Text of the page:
Google celebrates a birthday and offers link penalty party favors
June 21, 2016
On September 27, Google turned 15 years old. As it hits the peak of its teen years, we see a much more abrasive temperament from the search giant when dealing with spammers that are crashing its relevance party. While much attention is given to internet-wide algorithmic penalties, the serious increase in manual penalties being assessed to websites is a widely under-reported activity.
When a spammer is brought to Google’s attention, engineers can either research the practice and try to address it on a wide scale with a future algorithm change, or they can manually deal with the offending site on an individual basis. A manual penalty is not a delisting, it’s more of a warning.
If Google takes manual action against your website, you are notified via your webmaster account and given instructions on how to correct the issue. For example, you could get a message that says, “We have discovered unnatural links.” To correct this, simply locate all of the questionable links in your link portfolio and dissavow them. By dissavowing the link, you are no longer helped or harmed for being associated with the website.
Another common form of manual action is not as related to your marketing ethics as it is to your website’s security. If a malicious attack finds a vulnerability in a site – maybe something like an open directory – the hackers can plant phishing scam pages or post questionable content to your domain name. To protect its users, Google will add a “this site may harm your computer” notice to your search engine listing and send you a notification. A quick update of your website’s content management system will generally fix the bug, and when you have removed the unauthorized files, Google removes the malware notice.
To date, we have never received a manual penalty notice for a law firm’s website that we manage. This is due in part to our conservative link-building practices and ample research before trying the latest and greatest rumored silver bullet. But it’s also a bit of good fortune.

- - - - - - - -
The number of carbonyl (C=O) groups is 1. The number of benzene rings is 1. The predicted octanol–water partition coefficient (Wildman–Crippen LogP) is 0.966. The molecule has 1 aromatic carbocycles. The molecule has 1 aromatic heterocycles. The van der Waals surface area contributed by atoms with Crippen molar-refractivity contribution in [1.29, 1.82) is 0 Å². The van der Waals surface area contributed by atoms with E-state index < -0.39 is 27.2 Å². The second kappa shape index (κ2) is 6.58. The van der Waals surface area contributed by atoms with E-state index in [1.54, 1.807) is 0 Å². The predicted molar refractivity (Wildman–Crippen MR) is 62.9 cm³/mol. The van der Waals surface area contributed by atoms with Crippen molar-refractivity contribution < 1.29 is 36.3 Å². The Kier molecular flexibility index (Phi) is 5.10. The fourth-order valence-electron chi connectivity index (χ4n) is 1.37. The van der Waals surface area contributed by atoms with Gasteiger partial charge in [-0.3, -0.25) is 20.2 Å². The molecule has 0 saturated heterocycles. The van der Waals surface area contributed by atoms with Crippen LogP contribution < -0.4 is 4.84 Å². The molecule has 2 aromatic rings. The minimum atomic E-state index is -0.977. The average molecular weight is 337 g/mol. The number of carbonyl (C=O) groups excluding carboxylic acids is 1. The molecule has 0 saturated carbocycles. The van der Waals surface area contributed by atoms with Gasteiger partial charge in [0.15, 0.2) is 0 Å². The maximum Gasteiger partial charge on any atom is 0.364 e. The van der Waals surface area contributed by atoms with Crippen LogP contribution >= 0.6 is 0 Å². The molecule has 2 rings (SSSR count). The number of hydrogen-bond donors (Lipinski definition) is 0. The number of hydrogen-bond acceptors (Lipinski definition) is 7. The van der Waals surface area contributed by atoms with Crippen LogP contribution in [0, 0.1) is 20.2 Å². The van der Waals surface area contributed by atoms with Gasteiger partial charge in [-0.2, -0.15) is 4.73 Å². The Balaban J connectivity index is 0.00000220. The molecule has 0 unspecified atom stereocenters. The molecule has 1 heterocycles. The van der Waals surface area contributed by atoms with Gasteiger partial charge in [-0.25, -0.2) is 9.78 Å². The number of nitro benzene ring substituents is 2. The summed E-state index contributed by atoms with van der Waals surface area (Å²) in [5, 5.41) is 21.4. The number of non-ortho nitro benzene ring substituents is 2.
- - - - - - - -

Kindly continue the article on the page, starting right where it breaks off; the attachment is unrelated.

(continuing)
In a recent talk with a search engine marketing professional working in our San Francisco office building for a competitor, I learned that many websites are hit with penalties by no fault of their own.
Let’s say that you advertise on Yelp, Business.com, the Yahoo Directory, or a similar highly-respected directory. Now, a company that is building a second-rate network to sell ads, links, or engage in other prohibited activities harvests listings from one of those high-end directories. Google indexes the spammer’s site and sees your website is linked to from that site. They probably won’t penalize you for just one link.
But misfortune doesn’t travel alone and spammers rarely work on a singular scale. To build a large network of scraped directories, the spammer adds 50-100 copied websites to their portfolio. Now, you have 50-100 negative links pointing to your site. At this point, you may get a penalty.
You may wonder why someone would be inclined to create sites that Google is just going to punish. While Google may penalize the spamming site, Yahoo & Bing will be slower to catch on. During this period, the sites will generate a lot of traffic and click revenue, and they will sell massive amounts of links. When Google punishes the domain, they simply create new ones.
Having a strong link portfolio will help protect you from spammers since Google looks at percentages. If you have 500 great links and 25 negative links, the 25 will probably be ignored and assumed to be a fluke. But if you have an aggressive spammer or a smaller link portfolio, you may fall victim to a Google penalty – one that you and your search engine marketing company does not deserve.
As the teenage Google grows into adulthood, we can expect tougher rules and enforcement of their guidelines. It’s in the company’s best business interest to deliver only quality sites to the searching public. Embrace the change and make sure your marketing company is adapting to the times. Google evolves with the Internet and the Internet evolves with human interests. As technology and expectations change, Google will change the way it looks at your website and change its opinion about what is and is not a natural endorsement of your site.
If you receive a manual penalty, it probably isn’t your fault, but it certainly is your (or your marketing company’s) problem. Simply correct it as quickly as possible and keep moving forward.